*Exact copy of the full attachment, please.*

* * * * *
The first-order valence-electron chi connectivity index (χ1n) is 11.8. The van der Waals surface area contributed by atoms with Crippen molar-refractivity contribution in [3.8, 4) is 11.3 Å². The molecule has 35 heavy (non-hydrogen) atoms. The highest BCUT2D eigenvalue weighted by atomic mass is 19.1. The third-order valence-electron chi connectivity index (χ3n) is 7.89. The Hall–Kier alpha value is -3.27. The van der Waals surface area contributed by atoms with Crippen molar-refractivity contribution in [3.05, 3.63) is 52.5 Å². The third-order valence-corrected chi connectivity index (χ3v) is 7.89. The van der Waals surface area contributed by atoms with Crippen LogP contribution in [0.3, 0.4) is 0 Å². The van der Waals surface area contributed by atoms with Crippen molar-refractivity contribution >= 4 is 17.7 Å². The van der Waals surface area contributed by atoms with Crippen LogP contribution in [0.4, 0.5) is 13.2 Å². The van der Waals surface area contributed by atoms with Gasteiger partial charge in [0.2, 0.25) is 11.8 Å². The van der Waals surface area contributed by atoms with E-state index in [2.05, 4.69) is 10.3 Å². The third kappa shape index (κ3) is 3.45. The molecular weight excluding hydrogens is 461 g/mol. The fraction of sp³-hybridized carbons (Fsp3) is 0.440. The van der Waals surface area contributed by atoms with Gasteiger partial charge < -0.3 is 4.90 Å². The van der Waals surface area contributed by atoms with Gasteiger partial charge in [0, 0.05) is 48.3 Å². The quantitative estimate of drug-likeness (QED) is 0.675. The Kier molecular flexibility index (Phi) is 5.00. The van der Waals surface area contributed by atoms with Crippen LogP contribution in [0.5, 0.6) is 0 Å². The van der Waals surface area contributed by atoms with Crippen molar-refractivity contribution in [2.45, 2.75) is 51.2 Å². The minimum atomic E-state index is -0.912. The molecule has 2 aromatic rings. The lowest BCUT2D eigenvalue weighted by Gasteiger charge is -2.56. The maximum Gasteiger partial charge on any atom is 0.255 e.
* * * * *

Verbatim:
The first-order valence-electron chi connectivity index (χ1n) is 11.8. The van der Waals surface area contributed by atoms with Crippen molar-refractivity contribution in [3.8, 4) is 11.3 Å². The molecule has 35 heavy (non-hydrogen) atoms. The highest BCUT2D eigenvalue weighted by atomic mass is 19.1. The third-order valence-electron chi connectivity index (χ3n) is 7.89. The Hall–Kier alpha value is -3.27. The van der Waals surface area contributed by atoms with Crippen molar-refractivity contribution in [3.05, 3.63) is 52.5 Å². The third-order valence-corrected chi connectivity index (χ3v) is 7.89. The van der Waals surface area contributed by atoms with Crippen LogP contribution in [0.3, 0.4) is 0 Å². The van der Waals surface area contributed by atoms with Crippen molar-refractivity contribution >= 4 is 17.7 Å². The van der Waals surface area contributed by atoms with Crippen LogP contribution in [0.4, 0.5) is 13.2 Å². The van der Waals surface area contributed by atoms with Gasteiger partial charge in [0.2, 0.25) is 11.8 Å². The van der Waals surface area contributed by atoms with E-state index in [2.05, 4.69) is 10.3 Å². The third kappa shape index (κ3) is 3.45. The molecular weight excluding hydrogens is 461 g/mol. The fraction of sp³-hybridized carbons (Fsp3) is 0.440. The van der Waals surface area contributed by atoms with Gasteiger partial charge < -0.3 is 4.90 Å². The van der Waals surface area contributed by atoms with Gasteiger partial charge in [0, 0.05) is 48.3 Å². The quantitative estimate of drug-likeness (QED) is 0.675. The Kier molecular flexibility index (Phi) is 5.00. The van der Waals surface area contributed by atoms with Crippen LogP contribution in [0.5, 0.6) is 0 Å². The van der Waals surface area contributed by atoms with Crippen molar-refractivity contribution in [2.45, 2.75) is 51.2 Å². The minimum atomic E-state index is -0.912. The molecule has 2 aromatic rings. The lowest BCUT2D eigenvalue weighted by Gasteiger charge is -2.56. The maximum Gasteiger partial charge on any atom is 0.255 e.